Meeting with high school students in Bajo Lempa was a wonderful experience. For over an hour we asked them about their lives and struggles, but we mainly focused on their hopes. I record them all here, one thing is very obvious, they want to be a part of the change that is coming to El Salvador.

meeting with high school students
in the Bajo Lempa area

Tuesday, September 8, 2009

Compadres Journal Part III

Students from the Bajo Lempa area

I think we have learned a great deal about education over the last two years. The schools are understaffed and underfunded. The previous ARENA government ignored the schools for twenty years. The attention is only turning to the education of children now with the election of the Funes government. On both trips, participants spent a good amount of time talking with students, teachers and administrators about the challenges they face every day.

The list of difficulties is long, but it leads to many ideas on how we can contribute in a meaningful way. Here are a few examples gleaned from discussions with teachers this year. Most teachers work two shifts a day – up to ten hours – in order to make ends meet. The building and unkeep of the schools is the responsibility of the teachers and the surrounding community. If you need new lights, the teachers provide this, if you need furniture, the school turns to the community, if you need to build a school, you build it. Traditionally, no help comes from the government. On a professional level, teachers yearn to learn more about advanced teaching methods but there is no provision for releasing them from their weekly duties. Any professional learning would have to take place on the weekend. This is not practical given their working conditions. In fact, there is no school specifically designed to train teachers in El Salvador.

Children can travel up to two hours to reach school and many come to school hungry. There are few resources to assist students with learning difficulties. Often these students leave school to find jobs selling items on the streets.

Wall painting in San Jose Las Flores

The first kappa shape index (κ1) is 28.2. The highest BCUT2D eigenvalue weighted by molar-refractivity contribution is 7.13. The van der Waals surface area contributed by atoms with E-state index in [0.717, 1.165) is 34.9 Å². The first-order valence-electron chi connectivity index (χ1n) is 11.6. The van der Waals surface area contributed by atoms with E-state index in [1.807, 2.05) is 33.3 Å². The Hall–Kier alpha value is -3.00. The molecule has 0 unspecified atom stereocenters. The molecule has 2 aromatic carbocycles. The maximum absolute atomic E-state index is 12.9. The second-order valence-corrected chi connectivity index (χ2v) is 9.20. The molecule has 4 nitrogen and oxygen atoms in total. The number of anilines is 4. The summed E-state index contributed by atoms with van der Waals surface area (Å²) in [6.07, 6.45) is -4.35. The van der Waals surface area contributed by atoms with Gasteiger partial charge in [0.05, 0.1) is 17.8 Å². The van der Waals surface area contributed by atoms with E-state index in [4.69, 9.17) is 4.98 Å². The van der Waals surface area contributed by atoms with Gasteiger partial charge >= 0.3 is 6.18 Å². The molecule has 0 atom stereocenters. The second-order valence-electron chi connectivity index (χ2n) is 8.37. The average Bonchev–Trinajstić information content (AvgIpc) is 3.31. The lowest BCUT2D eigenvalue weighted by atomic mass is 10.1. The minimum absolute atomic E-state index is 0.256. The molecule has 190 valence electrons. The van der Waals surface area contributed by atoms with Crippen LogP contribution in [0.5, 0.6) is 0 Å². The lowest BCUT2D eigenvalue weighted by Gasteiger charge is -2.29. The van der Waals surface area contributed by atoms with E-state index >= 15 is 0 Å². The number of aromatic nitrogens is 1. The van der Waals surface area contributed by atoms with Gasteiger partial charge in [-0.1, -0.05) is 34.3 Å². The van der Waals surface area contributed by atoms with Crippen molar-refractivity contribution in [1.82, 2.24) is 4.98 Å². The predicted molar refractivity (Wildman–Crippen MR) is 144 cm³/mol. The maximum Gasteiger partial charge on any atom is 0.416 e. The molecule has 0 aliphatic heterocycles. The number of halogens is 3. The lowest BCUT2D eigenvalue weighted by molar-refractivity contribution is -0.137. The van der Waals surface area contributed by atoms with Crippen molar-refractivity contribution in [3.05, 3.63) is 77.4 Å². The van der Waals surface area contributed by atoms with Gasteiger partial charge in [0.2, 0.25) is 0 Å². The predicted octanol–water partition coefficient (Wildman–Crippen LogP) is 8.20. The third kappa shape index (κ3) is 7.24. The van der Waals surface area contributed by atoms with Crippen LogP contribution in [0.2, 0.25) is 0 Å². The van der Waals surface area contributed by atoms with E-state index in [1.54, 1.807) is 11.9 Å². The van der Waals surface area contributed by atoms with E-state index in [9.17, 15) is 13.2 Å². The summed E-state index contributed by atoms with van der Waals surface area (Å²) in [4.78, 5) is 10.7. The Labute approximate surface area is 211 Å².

depicting the first schools in the area

Many students are pulled from school to help their parents with farming or fishing chores. While many of the students we spoke with aspire to achieve great things, access to high school and especially university is limited. The state of education is in very poor shape, but we should remember that twenty years ago, there were no teachers and few schools. Students were taught by teachers with only slightly more education than their students under the trees. In some cases, schools were strafed by government planes.

Saturday, September 5, 2009

The Compadres Journal Part II

Over the past two years, we have gained a greater understanding of the work of CRIPDES. The NGO started during the war assisting refugees to return to the land they had abandoned at the start of the conflict. The organization has evolved from resettlement to social and political organizing. They now work in 350 communities across the country. They work on a whole host of issues, including land redistribution, mining practices, the privatization of water and the empowerment of youth and women.

For our part, our teachers have mainly come from the Ottawa Catholic School Board, but we are working on expanding to other parts of the province. This year, we had our first teacher from Toronto. We have brought relatively small groups down for the last two years and this has enabled us to explore different ideas on partnership for the future. Each trip builds on the last. We now have a good idea on where we should be heading. CRIPDES along with Salvaide are now working on ideas for a project. After two years of trying to define what we are about and what we will do, it is very appropriate to turn this task over to our hosts who have such a complete understanding of the social, political and economic situation in El Salvador.

students at recess in El Pacun

Wednesday, September 2, 2009

The Compadres Journal Part I

The Compadres Project

The Compadres project represents a two-year effort to develop partnerships between Ontario teachers and teachers in El Salvador. Compadres stands for Collective of Ontario teachers moving for peace, action, development and relationships in El Salvador. The idea of this project is to forge links that can be sustainable and that lead to programs of benefit of all involved.

As the project has developed we have gained a number of important partners. Salvaide is a Canadian NGO that has been instrumental in setting up our links to groups in El Salvador. They play an important role in bringing Canadians and Salvadorans together. Development and Peace is the development arm of the Canadian Catholic Church. Development and Peace has supported partners in El Salvador for over twenty years. On this visit, we talked with many of the partner organizations associated with Development and Peace; all are involved in bringing about social, economic and political change in El Salvador. One of their main partners is CRIPDES, centered in San Salvador. CRIPDES was the host organization for our trips.